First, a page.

Poffy The Cucumber

The ghosts ain’t the things to be afraid of…

MALEVOLENT has one heart-wrenching scene that puts it above most other ghost-hunter thrillers: a young woman who can see ghosts of the dead has just escaped from a torture chamber, where she was locked with her brother. As they escape, they are separated. As she stumbles down the road, away from her grisly ordeal, she sees her brother ahead of her, walking slowly away, seemingly unaware of his surroundings; he turns back and asks if she has seen his girlfriend – a girl they had both seen killed earlier. Dazedly, he asks again. Our first reaction is the same as hers – he is disoriented with the trauma of the torture and escape… but then she falls to her knees, weeping inconsolably… because… she can see the dead…

MALEVOLENT is a ghost-hunter story with a little twist: the brother-sister team of Jackson (Ben Lloyd-Hughes) and Angela (Florence Pugh) are fakes, selling Angela as an empath who can communicate with the spirit world, then creating voices on tapes and supernatural phenomena on video to fool their marks, and making off with easy loot from weeping old grateful ladies.

Then there’s another twist: during a standard “spirit-cleansing” con job with a weeping old grateful lady, Angela becomes truly psychic, seeing actual dead folk flit across her vision…

The mighty James Cosmo is Angela’s entertaining grandpa, who reveals that Angela’s mother committed suicide apparently due to “hearing voices.” So now, ironically, Angela’s inherited “gift” prompts her to stop conning old ladies, because she wants to avoid the horrifying visions that threaten to jumpscare her at every turn. But brother Jackson – in deep to the mob – convinces her onto another seemingly innocuous job, for an old lady named Mrs. Green (Judi Dench lookalike Celia Imrie), who hears the giggling of her long-dead schoolgirls haunting her vast estate. As she maintains throughout, she just wants a quiet house…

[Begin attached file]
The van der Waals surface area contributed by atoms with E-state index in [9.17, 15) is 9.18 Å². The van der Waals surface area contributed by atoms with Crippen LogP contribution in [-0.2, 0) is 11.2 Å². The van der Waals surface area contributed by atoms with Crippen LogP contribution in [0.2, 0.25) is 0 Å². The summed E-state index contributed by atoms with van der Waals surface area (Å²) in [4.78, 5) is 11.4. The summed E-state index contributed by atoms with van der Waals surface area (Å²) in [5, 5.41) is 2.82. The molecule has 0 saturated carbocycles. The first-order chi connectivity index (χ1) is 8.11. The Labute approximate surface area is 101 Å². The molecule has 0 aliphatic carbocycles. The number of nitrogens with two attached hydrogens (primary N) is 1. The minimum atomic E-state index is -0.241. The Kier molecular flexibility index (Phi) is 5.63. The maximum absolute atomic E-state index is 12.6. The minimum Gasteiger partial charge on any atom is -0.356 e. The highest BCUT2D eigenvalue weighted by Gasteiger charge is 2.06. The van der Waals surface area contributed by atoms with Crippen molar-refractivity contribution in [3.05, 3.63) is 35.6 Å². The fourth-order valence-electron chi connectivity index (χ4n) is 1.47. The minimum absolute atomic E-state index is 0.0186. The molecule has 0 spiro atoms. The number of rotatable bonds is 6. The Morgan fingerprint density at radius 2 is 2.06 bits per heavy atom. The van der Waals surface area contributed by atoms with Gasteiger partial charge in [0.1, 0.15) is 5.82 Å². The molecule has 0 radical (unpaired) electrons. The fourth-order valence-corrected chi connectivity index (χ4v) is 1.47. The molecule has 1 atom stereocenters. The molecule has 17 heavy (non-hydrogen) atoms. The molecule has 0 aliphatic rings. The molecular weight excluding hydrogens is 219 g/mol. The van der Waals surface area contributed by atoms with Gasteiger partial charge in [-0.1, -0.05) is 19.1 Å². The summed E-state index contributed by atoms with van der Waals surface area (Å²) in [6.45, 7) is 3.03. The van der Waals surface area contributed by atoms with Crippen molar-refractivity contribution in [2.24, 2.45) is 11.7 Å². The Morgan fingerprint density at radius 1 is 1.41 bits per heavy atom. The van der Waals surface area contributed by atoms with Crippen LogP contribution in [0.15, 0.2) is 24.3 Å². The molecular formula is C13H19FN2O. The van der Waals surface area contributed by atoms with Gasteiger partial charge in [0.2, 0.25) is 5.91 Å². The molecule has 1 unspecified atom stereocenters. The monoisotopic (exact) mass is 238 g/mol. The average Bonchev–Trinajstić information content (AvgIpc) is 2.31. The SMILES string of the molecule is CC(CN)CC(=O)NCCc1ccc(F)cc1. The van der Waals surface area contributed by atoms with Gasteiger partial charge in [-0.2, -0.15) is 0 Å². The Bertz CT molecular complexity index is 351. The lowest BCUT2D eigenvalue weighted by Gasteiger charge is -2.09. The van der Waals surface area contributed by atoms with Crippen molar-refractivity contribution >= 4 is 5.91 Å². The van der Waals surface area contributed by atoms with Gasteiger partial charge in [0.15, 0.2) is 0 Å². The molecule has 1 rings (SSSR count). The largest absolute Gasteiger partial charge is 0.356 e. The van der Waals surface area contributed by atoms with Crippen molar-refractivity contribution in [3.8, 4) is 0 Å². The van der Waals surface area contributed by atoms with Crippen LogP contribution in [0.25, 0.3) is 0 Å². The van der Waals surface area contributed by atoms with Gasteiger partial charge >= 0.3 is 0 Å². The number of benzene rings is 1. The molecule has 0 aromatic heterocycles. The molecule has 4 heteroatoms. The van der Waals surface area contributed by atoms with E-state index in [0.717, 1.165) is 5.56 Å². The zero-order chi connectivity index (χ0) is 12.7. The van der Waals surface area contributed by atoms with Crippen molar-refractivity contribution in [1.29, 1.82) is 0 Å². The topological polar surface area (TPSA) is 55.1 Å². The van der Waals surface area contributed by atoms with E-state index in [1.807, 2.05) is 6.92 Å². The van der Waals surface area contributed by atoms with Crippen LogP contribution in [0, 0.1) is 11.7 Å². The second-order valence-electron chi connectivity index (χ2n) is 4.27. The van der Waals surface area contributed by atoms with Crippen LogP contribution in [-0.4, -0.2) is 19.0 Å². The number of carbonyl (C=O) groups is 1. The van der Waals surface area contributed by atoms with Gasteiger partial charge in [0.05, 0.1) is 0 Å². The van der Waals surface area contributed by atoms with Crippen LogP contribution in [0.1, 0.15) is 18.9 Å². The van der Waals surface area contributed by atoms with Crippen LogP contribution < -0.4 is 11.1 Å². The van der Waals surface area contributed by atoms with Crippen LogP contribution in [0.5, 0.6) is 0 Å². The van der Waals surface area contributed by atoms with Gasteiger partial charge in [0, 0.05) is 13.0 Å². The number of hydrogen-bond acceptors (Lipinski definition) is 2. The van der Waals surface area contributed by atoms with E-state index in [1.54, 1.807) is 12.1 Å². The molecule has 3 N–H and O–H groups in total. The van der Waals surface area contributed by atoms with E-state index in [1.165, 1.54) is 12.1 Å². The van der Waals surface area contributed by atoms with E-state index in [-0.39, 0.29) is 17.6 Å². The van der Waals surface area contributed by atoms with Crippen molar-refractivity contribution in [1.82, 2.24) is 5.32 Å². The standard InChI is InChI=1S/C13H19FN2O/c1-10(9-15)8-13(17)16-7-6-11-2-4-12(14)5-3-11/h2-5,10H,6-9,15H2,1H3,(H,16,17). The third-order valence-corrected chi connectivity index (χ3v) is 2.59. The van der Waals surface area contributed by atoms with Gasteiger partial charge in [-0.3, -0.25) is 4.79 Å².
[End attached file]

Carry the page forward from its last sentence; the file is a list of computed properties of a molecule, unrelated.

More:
Angela quickly locates the schoolgirl ghosts in a flurry of sliding violins and apparitions in mirrors and dark doorways. It’s jolting, yes, and effective as a haunted house thriller, but the movie soon takes a different tack, because the ghosts… are trying to tell Angela what to really be scared of…

“Hello. Mr. Tiddles here told us you needed a jumpscare.”

Jackson (who saturates himself with self-affirmation tapes), is doing the snow job on Mrs. Green, who isn’t buying it. She may be an old Judi Dench lookalike, but she, in turn, is conning him and his team in a very different way. Jackson’s team is made up of sister Angela (classical beauty with a great arse), girlfriend Beth (Georgina Bevan) and Elliott (Scott Chambers), the latter two mere plot points as they get injured or killed to serve storyline.

Jackson comes off as a dick, as he seems to force his team forward through Angela’s warnings, or Elliott breaking his ankle falling through a floor, and Mrs. Green’s sinister cynicism. Yes, he is manipulating his sister to pay off debts, but his repeated avowals of love to her are poignant. The inclusion of grandpa Cosmo and sightings of their dead mother encouraging them (Nicola Grier) maintain the touching family dynamic.

Written by Eva Konstantopoulos (from her novel Hush) and directed by Icelandic Olaf de Fleur Johannesson, the greatest reveal in MALEVOLENT brings it crashing down to a very real horrifying place here on Earth, and the spirit realm becomes a peripheral diversion, almost a McGuffin, and though the overarching plot is not an entirely original device (ghosts helping the living find their murderer), it is this movie’s strength.

Along with Angela’s classical arse.


Director: Olaf de Fleur Johannesson.
Writers: Ben Ketai, Eva Konstantopoulos.
Music: Al Hardiman.
Starring: Florence Pugh, Ben Lloyd-Hughes, Scott Chambers, Georgina Bevan, Nicola Grier, Celia Imrie, James Cosmo, Niall Greig Fulton.
RATINGS-06 imdb
Word Count: 600      No. 1,440
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